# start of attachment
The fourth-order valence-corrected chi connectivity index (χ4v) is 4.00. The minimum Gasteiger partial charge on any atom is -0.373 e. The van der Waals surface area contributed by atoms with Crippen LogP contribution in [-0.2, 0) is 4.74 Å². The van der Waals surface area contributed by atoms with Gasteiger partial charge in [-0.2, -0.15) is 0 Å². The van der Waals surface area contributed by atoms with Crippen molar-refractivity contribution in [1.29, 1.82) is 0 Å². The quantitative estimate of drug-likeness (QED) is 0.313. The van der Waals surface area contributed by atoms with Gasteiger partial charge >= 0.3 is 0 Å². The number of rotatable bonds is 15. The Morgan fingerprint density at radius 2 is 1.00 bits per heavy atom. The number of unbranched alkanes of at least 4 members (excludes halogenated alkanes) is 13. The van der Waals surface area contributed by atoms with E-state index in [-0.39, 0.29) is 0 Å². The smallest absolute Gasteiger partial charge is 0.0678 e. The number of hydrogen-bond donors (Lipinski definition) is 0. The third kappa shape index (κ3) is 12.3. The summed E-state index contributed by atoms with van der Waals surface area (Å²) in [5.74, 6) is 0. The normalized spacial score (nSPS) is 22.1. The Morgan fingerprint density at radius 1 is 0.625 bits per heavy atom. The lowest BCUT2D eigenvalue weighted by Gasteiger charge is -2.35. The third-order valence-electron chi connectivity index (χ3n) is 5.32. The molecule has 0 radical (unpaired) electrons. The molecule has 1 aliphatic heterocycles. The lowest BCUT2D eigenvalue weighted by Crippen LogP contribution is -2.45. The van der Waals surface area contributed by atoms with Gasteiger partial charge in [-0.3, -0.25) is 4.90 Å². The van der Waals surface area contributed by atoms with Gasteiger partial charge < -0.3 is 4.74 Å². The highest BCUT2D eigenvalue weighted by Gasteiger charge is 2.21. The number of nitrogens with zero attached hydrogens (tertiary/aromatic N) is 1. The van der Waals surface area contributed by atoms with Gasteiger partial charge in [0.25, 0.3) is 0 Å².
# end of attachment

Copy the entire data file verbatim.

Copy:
The fourth-order valence-corrected chi connectivity index (χ4v) is 4.00. The minimum Gasteiger partial charge on any atom is -0.373 e. The van der Waals surface area contributed by atoms with Crippen LogP contribution in [-0.2, 0) is 4.74 Å². The van der Waals surface area contributed by atoms with Gasteiger partial charge in [-0.2, -0.15) is 0 Å². The van der Waals surface area contributed by atoms with Crippen molar-refractivity contribution in [1.29, 1.82) is 0 Å². The quantitative estimate of drug-likeness (QED) is 0.313. The van der Waals surface area contributed by atoms with Gasteiger partial charge >= 0.3 is 0 Å². The number of rotatable bonds is 15. The Morgan fingerprint density at radius 2 is 1.00 bits per heavy atom. The number of unbranched alkanes of at least 4 members (excludes halogenated alkanes) is 13. The van der Waals surface area contributed by atoms with E-state index in [-0.39, 0.29) is 0 Å². The smallest absolute Gasteiger partial charge is 0.0678 e. The number of hydrogen-bond donors (Lipinski definition) is 0. The third kappa shape index (κ3) is 12.3. The summed E-state index contributed by atoms with van der Waals surface area (Å²) in [5.74, 6) is 0. The normalized spacial score (nSPS) is 22.1. The Morgan fingerprint density at radius 1 is 0.625 bits per heavy atom. The lowest BCUT2D eigenvalue weighted by Gasteiger charge is -2.35. The third-order valence-electron chi connectivity index (χ3n) is 5.32. The molecule has 0 radical (unpaired) electrons. The molecule has 1 aliphatic heterocycles. The lowest BCUT2D eigenvalue weighted by Crippen LogP contribution is -2.45. The van der Waals surface area contributed by atoms with Gasteiger partial charge in [-0.3, -0.25) is 4.90 Å². The van der Waals surface area contributed by atoms with Gasteiger partial charge < -0.3 is 4.74 Å². The highest BCUT2D eigenvalue weighted by Gasteiger charge is 2.21. The number of nitrogens with zero attached hydrogens (tertiary/aromatic N) is 1. The van der Waals surface area contributed by atoms with Gasteiger partial charge in [0.25, 0.3) is 0 Å².